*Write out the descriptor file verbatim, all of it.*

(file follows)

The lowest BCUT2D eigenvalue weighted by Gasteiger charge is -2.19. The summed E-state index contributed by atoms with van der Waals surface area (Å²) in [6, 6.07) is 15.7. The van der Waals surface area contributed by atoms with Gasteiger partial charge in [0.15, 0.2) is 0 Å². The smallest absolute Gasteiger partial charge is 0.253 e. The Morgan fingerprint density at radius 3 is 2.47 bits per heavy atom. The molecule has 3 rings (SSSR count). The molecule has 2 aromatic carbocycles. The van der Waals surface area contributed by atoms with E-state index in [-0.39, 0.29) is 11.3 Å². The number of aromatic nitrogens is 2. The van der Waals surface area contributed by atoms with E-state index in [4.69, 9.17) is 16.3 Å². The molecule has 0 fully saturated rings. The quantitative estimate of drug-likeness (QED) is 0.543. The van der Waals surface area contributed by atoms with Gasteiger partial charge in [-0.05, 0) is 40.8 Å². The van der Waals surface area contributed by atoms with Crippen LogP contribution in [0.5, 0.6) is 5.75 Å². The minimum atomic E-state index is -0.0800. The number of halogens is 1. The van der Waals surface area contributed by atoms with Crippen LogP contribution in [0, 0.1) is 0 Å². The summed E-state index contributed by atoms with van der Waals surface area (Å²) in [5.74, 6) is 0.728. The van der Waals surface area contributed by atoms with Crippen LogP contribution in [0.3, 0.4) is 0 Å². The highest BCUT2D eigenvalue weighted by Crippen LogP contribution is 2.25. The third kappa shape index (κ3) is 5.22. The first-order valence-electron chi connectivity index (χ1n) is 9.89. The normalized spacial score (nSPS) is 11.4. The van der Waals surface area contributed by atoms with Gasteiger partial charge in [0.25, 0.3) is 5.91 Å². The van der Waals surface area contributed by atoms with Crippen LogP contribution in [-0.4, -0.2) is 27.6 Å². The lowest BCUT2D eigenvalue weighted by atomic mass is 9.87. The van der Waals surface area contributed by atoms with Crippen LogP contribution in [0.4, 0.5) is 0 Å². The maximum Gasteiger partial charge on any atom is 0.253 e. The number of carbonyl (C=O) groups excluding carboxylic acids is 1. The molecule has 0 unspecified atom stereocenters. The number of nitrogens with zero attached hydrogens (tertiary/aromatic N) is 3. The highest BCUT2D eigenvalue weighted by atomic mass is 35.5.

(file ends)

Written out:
The lowest BCUT2D eigenvalue weighted by Gasteiger charge is -2.19. The summed E-state index contributed by atoms with van der Waals surface area (Å²) in [6, 6.07) is 15.7. The van der Waals surface area contributed by atoms with Gasteiger partial charge in [0.15, 0.2) is 0 Å². The smallest absolute Gasteiger partial charge is 0.253 e. The Morgan fingerprint density at radius 3 is 2.47 bits per heavy atom. The molecule has 3 rings (SSSR count). The molecule has 2 aromatic carbocycles. The van der Waals surface area contributed by atoms with E-state index in [-0.39, 0.29) is 11.3 Å². The number of aromatic nitrogens is 2. The van der Waals surface area contributed by atoms with E-state index in [4.69, 9.17) is 16.3 Å². The molecule has 0 fully saturated rings. The quantitative estimate of drug-likeness (QED) is 0.543. The van der Waals surface area contributed by atoms with Gasteiger partial charge in [-0.05, 0) is 40.8 Å². The van der Waals surface area contributed by atoms with Crippen LogP contribution in [0.5, 0.6) is 5.75 Å². The minimum atomic E-state index is -0.0800. The number of halogens is 1. The van der Waals surface area contributed by atoms with Crippen LogP contribution in [0, 0.1) is 0 Å². The summed E-state index contributed by atoms with van der Waals surface area (Å²) in [5.74, 6) is 0.728. The van der Waals surface area contributed by atoms with Crippen LogP contribution in [0.3, 0.4) is 0 Å². The highest BCUT2D eigenvalue weighted by Crippen LogP contribution is 2.25. The third kappa shape index (κ3) is 5.22. The first-order valence-electron chi connectivity index (χ1n) is 9.89. The normalized spacial score (nSPS) is 11.4. The van der Waals surface area contributed by atoms with Gasteiger partial charge in [0.25, 0.3) is 5.91 Å². The van der Waals surface area contributed by atoms with Crippen LogP contribution in [-0.4, -0.2) is 27.6 Å². The lowest BCUT2D eigenvalue weighted by atomic mass is 9.87. The van der Waals surface area contributed by atoms with Crippen LogP contribution in [0.4, 0.5) is 0 Å². The maximum Gasteiger partial charge on any atom is 0.253 e. The number of carbonyl (C=O) groups excluding carboxylic acids is 1. The molecule has 0 unspecified atom stereocenters. The number of nitrogens with zero attached hydrogens (tertiary/aromatic N) is 3. The highest BCUT2D eigenvalue weighted by atomic mass is 35.5.